(CNN) -- There's generally no shortage of aggravated travelers, but as far as years go, 2010 seems to have gone above and beyond in irritating the moving masses.
Last year on Christmas Day, a Nigerian man was accused of attempting to detonate explosives hidden in his underwear aboard a Northwest Airlines flight. That incident got the air travel year off to a rocky start with a rush put on the deployment of the now-infamous full-body scanners, which critics call "virtual strip searches."
Add an onslaught of bag fees hikes in January, and you have a delicious recipe for disgruntlement. In April, Spirit Airlines heaped it on with a fee for carry-ons stowed in overhead bins. Fortunately, the major carriers didn't follow boldly in Spirit's footsteps.
On a positive note, airline passenger protections designed to reduce long tarmac delays went into effect in April, and the new rules have dramatically cut the number of domestic tarmac strandings lasting more than three hours, without causing a noticeable increase in flight cancellations. Flights on international carriers -- as we've seen during this week's Snowpocalypse -- are not subject to the same rules.
We all learned that air travel and ash clouds don't mix this spring when a volcanic eruption in Iceland grounded thousands of flights across Europe, stranding travelers on both sides of the pond for days.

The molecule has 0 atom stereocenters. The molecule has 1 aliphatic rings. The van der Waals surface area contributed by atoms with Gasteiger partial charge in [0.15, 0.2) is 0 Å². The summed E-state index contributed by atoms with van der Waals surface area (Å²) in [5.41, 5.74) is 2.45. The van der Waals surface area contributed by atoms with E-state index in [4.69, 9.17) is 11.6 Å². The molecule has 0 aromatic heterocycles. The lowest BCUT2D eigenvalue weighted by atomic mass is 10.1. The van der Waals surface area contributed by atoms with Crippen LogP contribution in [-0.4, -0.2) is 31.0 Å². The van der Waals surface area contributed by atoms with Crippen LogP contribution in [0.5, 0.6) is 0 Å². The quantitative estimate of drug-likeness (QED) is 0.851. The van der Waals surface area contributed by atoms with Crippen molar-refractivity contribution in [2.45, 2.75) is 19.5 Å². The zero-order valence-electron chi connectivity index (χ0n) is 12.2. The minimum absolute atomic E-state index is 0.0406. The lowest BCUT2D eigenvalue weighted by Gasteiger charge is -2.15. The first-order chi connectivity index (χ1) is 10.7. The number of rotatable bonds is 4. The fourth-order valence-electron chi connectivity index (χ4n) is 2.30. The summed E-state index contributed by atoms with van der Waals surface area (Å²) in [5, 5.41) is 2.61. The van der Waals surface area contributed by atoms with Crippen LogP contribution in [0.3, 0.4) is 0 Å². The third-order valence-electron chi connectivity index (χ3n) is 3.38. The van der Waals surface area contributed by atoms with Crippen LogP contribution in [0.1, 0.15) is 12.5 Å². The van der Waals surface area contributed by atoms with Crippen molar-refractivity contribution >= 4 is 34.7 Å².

From fire and crashing waves to gastrointestinal illness, many cruise passengers have had a tough time of it this year with a handful of unfortunate events rendering some seafaring retreats less than relaxing.
But, let's be honest, travelers are no picnic. In fact, during a 5,900-mile airport odyssey, one CNN reporter discovered how awful and annoying we are.
And there's no lack of examples of travelers behaving badly: A drunk cruise passenger managed to drop anchor on his vacation, and just this week an airline passenger smacked a fellow traveler who wouldn't turn off his iPhone as their flight was taxiing for takeoff.
Angry with the ill-behaved masses, flight attendant Steven Slater channeled his outrage into one of the most spectacular take-this-job-and-shove-it moments in recent memory this August. His employer, JetBlue Airways, didn't share the public's admiration. Slater was suspended and eventually resigned. He made a deal with prosecutors to avoid jail time.
Thanksgiving brought the usual travel rush and a new catchphrase in "don't touch my junk," prompted by the Transportation Security Administration's implementation of "enhanced" pat down screening procedures for some travelers.
The pat downs, conducted by TSA screeners of the same sex as the passenger, involve touching the groin and breast areas. Opponents say they're an invasion of privacy, with some comparing the procedures to sexual molestation.
The uproar over the pat downs didn't amount to much during the peak Thanksgiving travel period, and the Christmas holiday has been plagued with a wintry weather snarl on roads and at airports in the U.S. and Europe.
Tarmac delays reared up again this week with some travelers on international airlines stranded at New York's John F. Kennedy International Airport for up to 11 hours.
Why do we heap all this hassle on ourselves? The magic's in the destination -- and getting there does make for some of the best travel tales.